Hermione Eyre

Stories of the Sussex Downs

This amazing book is itself a little like a flint, a misshapen stone egg of the Sussex Downs. It resists the reader at first, coated in the calcite rind of the author’s slow, scholarly journey, missteps and all. But when you persist, breaking the book’s spine or, as it were, knapping the flinty nodule, you

James Heale, Paul Wood and Hermione Eyre

21 min listen

This week: James Heale takes us through the runners and riders for the conservative nomination for mayor of London (1:00), Paul Wood discusses how Saudi Arabia is trying to buy the world (06:02), and Hermione Eyre reads her arts lead on the woman who pioneered colour photography (12:51).  Produced and presented by Oscar Edmondson. 

The woman who pioneered colour photography

When colour photography first came in at the start of the last century, it met a surprising amount of resistance from distinguished photographers. But Madame Yevonde loved it, owned it, revelled in it. She invested in a new Vivex repeating back camera, exhorting her fellows at the Royal Photographic Society in 1932: ‘Hurrah, we are

How to tell your Roman emperors apart

Rising professors do well to be controversial if they wish to be invited to contribute to mainstream media. But the elder professor, lauded, loved and telly-tastic, has the privilege of swerving controversy without losing the limelight. And so Mary Beard gives us this rich disquisition on the Caesars’ visual representation (and misrepresentation), from swapped plinths

Doctor Butcher: crank, genius or son of Frankenstein?

I hated reading this book. Not only was it objectively upsetting, as any book describing monkey vivisection would be (I put my head in my hands when I realised there were photographs), it was also dispiriting, because it showed up my hypocrisy. Like so many, I would gratefully accept perfusion brain-cooling techniques if they helped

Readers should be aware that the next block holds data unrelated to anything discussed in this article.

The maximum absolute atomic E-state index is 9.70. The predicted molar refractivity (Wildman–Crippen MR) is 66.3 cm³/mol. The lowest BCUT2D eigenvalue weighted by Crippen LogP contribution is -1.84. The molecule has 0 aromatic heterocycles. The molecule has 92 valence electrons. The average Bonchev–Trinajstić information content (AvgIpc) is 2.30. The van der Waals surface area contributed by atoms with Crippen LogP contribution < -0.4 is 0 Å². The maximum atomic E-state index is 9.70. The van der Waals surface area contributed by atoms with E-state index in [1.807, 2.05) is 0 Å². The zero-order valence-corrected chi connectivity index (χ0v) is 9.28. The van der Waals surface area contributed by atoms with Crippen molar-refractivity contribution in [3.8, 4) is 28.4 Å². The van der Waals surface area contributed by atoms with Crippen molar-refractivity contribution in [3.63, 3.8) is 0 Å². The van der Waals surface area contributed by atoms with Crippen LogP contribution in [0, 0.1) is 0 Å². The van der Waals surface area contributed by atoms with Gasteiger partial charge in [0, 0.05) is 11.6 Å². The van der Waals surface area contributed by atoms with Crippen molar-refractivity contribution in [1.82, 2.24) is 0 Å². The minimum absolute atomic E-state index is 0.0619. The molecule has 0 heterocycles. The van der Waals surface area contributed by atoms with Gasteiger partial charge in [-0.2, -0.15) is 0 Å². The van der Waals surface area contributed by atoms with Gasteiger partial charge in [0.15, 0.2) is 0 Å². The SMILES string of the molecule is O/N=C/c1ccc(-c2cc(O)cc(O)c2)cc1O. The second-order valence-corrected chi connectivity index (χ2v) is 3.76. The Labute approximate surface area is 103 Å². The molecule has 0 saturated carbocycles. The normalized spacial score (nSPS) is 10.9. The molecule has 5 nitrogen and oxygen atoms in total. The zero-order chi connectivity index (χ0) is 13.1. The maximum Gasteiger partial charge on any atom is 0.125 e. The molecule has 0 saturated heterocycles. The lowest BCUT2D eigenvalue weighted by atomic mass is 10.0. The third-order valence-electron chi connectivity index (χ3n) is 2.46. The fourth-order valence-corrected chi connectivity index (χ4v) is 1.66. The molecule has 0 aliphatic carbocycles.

Nina Hamnett’s art was every bit as riveting as her life

Nina Hamnett is in vogue again. She is the subject of a new pocket biography, no. 7 in Eiderdown Books’s Modern Women Artists series, and her first ever retrospective is now open at Charleston Farmhouse’s gallery space. I confess I didn’t know much about her before this resurrection, but she is now one of my

The truth about my father, Philip Guston

Philip Guston’s later work is — and I say this with love — nails-down-a-blackboard weird. The vapid pinks and flat reds lend a nightmare cheerfulness. The menacing American figure wearing Mickey Mouse gloves is rendered in cartoonish style. The clock shows it is time to panic, challenging you to call out the hood for the

Why we’re all in love with Fleabag

Why would you need the scripts for Fleabag? It’s hardly a lost classic. It’s always popping up on BBC iPlayer. So it was with a touch of scepticism that I picked up this volume, subtitled not ‘The Scripts’ but ‘The Scriptures’, in reference to Fleabag’s long, pitiless pursuit of a hot priest in Series 2,

Serial genius

‘It’s no use at all,’ says Posy Simmonds in mock despair, holding up her hands. ‘I can’t tell my left from my right.’ She is ambidextrous. ‘This hand [her right] writes and draws; and this hand [her left] cuts out, sharpens pencils, throws balls, plays tennis… I can’t drive. I’ve never taken a test. I’m

Medieval girl power

Women who can — however tenuously — be described as ‘rebel girls’ are big in publishing now. Goodnight Stories for Rebel Girls sold 3.5 million copies in hardback, reflecting a huge cultural push to discover and venerate women in history who kicked over the traces. To publishers, real-life rebel princesses have cool hard-cash value. In

All heart, trust and gut feeling

‘To me, he was sort of like a unicorn,’ writes Mrs Obama, looking back on her courtship days with Barack. He was affectionate, loving, secure and brainy. Very brainy. ‘He consumed volumes of political philosophy as if it were beach reading.’ He was laid back but his sense of purpose was strong. ‘Barack was serious

Blood and bile

Are books becoming an adjunct to TV? Both of these are good reads, but both feel influenced by — and yearning for — television. Medieval Bodies could be the script for a landmark BBC Four series, while the author of How to Behave Badly in Renaissance Britain came to prominence as farthingale consultant on programmes

Golden lads galore

Stephen Fry has had a go at the Greek myths, in a competitively priced hardback, just in time for Christmas. And he has done it jolly well, actually, so lower that collective eyebrow, please, all of you purists who think entertainers ought to stay away from the classics, and remember that as one of our